Answers to questions we’re often asked about SEGL1

Here you’ll find answers to some of the most frequently asked questions about the SEGL1 project. 

We’ll keep these up-to-date as our work progresses and we hope they answer your questions about our work.

Who is National Grid and what do they do?

National Grid sits at the heart of Britain’s energy system, connecting millions of people and businesses to the energy they use every day. Our individual companies run the systems and infrastructure that deliver gas and electricity across the country.

What work is being proposed?

We are proposing the construction of a new High Voltage Direct Current (HVDC) Link from the Torness area, East Lothian, Scotland, to Hawthorn Pit (between Murton and South Hetton) in County Durham. The cables will travel most of their journeys under the North Sea before making landfall just north of Seaham, County Durham.

SEGL1 will then run underground for approximately 10km and connect to the UK’s electricity network via existing National Grid infrastructure at Hawthorn Pit. The link, together with our Yorkshire GREEN project, will provide extra network capability and strengthen the transmission network from northern Scotland to northern England.

Why are you planning these projects?

The UK Government is committed to increasing the use of renewable energy and has a target to achieve net-zero greenhouse gas emission by 2045 in Scotland and 2050 in England and Wales.

The government has also a target for the connection of 50GW of wind power by 2030. The proposed SEGL projects are essential to deliver on these commitments and create a cleaner, greener future.

Why are you building in County Durham?

Hawthorn Pit, with its existing National Grid infrastructure, provides a strong point on the UK’s electricity network to connect into and has the benefit of being relatively close to the coast, which reduces the length of onshore cable routes.

The site also benefits from land around the existing infrastructure on which to locate a new substation and converter station.

Connecting SEGL1 to this existing infrastructure, along with a further reinforcement of the network in Yorkshire (our Yorkshire GREEN project), provides the network capability needed to deliver cleaner, greener energy to the rest of the UK in the most optimum way. Many factors were very carefully considered, including balancing cost, benefit to the network, and minimising new infrastructure and impacts on people, places and the environment.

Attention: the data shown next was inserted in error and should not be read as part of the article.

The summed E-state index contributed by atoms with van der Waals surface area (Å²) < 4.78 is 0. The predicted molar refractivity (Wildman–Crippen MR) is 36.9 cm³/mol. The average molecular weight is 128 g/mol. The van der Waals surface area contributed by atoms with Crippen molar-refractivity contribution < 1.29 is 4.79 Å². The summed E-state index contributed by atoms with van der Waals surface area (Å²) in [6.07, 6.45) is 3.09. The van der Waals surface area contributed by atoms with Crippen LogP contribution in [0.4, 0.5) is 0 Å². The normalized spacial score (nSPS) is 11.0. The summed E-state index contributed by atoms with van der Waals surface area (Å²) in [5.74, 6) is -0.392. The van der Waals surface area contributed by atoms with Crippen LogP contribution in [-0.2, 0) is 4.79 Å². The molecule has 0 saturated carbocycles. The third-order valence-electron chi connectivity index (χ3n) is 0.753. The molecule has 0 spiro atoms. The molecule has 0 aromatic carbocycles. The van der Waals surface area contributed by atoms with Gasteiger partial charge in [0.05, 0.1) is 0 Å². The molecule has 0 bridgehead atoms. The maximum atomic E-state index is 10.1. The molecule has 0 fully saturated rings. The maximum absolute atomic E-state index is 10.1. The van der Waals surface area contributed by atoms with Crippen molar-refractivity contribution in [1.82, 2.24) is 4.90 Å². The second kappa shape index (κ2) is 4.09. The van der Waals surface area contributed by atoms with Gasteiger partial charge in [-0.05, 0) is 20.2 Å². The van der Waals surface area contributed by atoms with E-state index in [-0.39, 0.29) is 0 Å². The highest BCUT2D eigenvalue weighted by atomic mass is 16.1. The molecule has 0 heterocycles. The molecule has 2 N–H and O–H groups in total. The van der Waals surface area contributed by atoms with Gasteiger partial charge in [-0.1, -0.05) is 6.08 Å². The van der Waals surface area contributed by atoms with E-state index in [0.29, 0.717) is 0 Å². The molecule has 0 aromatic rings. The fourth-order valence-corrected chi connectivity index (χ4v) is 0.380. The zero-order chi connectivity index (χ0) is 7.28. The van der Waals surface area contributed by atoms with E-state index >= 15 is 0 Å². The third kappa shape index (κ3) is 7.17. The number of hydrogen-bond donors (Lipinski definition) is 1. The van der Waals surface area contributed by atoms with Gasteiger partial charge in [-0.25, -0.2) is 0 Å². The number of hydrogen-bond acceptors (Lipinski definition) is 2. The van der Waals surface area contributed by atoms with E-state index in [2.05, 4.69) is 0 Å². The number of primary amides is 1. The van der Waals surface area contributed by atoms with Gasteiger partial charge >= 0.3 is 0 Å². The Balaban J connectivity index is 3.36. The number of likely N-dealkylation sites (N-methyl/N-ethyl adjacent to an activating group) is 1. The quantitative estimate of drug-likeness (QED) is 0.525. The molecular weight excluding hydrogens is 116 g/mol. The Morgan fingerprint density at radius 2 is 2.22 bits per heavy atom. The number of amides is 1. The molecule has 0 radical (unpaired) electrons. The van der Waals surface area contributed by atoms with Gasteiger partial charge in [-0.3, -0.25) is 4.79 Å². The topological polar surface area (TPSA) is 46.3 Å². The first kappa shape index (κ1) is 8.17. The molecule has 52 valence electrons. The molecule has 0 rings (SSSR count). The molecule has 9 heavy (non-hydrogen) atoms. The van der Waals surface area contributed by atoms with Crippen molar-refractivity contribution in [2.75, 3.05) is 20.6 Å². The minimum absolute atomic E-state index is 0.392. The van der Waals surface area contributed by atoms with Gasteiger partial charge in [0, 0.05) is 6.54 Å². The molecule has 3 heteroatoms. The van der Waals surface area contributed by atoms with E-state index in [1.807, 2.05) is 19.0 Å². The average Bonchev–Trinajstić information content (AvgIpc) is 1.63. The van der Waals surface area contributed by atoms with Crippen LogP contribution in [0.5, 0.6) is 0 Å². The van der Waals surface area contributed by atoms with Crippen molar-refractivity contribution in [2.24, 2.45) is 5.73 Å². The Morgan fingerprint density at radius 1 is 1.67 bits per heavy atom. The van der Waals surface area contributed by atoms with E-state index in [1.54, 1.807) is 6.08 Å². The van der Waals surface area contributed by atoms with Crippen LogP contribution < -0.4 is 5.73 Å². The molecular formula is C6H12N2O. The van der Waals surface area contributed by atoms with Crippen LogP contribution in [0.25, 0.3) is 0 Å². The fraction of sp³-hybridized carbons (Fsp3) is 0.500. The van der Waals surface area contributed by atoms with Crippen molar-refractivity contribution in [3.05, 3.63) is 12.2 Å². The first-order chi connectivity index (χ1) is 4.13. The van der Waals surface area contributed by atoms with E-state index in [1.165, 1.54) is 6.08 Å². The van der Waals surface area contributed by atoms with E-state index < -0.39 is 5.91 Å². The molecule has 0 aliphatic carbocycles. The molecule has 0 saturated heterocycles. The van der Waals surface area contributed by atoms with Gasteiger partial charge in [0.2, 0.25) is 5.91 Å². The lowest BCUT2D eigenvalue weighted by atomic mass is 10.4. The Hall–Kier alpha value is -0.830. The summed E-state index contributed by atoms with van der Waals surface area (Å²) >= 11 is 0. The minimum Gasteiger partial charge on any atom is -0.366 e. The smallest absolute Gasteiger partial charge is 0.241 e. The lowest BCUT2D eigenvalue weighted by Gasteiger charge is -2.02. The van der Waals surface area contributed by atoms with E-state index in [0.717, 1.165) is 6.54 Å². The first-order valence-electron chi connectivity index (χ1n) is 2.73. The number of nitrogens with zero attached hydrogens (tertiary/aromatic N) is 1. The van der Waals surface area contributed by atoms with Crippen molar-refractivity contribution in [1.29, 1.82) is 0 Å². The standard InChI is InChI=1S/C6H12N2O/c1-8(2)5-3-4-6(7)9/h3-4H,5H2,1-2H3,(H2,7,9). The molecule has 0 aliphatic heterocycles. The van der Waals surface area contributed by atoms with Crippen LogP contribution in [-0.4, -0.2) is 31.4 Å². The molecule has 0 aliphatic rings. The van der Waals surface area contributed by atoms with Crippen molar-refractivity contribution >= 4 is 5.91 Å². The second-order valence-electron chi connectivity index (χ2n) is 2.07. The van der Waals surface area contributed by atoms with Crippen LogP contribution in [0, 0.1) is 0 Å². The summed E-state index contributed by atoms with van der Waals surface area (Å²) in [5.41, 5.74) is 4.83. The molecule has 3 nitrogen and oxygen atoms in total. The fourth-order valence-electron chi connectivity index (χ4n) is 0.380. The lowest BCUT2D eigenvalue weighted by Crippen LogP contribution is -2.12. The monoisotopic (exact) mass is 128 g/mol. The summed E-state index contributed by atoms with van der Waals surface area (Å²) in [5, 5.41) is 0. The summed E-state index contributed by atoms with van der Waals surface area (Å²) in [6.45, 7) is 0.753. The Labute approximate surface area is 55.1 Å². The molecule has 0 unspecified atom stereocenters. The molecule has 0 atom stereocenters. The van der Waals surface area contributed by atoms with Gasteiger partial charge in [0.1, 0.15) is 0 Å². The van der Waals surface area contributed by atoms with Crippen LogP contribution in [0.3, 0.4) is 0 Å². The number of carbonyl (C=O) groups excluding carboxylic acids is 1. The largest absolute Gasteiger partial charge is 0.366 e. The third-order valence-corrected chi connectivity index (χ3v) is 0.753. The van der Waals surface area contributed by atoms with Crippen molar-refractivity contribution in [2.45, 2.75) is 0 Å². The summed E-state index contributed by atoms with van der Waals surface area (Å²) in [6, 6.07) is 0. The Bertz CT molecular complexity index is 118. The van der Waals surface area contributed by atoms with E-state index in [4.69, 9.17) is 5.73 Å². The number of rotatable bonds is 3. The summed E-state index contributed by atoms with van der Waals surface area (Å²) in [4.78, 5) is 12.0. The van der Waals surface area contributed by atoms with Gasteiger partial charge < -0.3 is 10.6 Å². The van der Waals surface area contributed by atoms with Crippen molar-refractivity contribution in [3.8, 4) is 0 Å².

How long are the works expected to take?

If all our project’s consent applications are approved, we expect to begin construction in autumn 2024 and finish in 2027.

Will there be disruption in my area because of the proposed works?

We will work hard to minimise any disruption caused by our work. The onshore cables between landfall and the converter station will be buried below ground and, as a result, any construction impacts will be temporary. After we complete our work, we will return the land to how we found it.

I think my land might be affected by the works, how can I find out?

If you’re an affected landowner or occupier, providing your land interest is registered with the Land Registry, you should have been approached by our land agents directly. However, if you think that your land may be impacted and you have not received a letter, then please contact our community relations team at [email protected] or on 0808 1968 405.

What are the hours of operation for the works?

Our working hours have been outlined in our Construction Environmental Management Plan, approved as part of the planning application process. Hours are expected to be 7am to 6pm Monday to Friday, and 8am to 2pm on Saturdays.

Will the buried cables have any effect on my health?

Some people worry that EMFs may have negative health effects. We take these concerns seriously and want to keep the public, our contractors and employees safe. We ensure all of our existing and proposed equipment, including those on this project, comply with independent safety guidelines set to protect us all against EMF exposure. After decades of research the weight of evidence is against there being any health risks of EMFs below the guideline limits.

For further information on EMFs visit our website, If you would prefer to talk about your concerns, please do not hesitate to call the EMF helpline on 0845 702 3270 or email [email protected].

Young man wearing a backpack walking across a wooden bridge in a forest

Our proposal

The UK is committed to achieving net-zero greenhouse gas emissions by 2050 and, as the country moves away from traditional fuel sources like coal and oil to heat homes and power vehicles and businesses, we will need more renewable power like green electricity.

Delivering a cleaner, greener future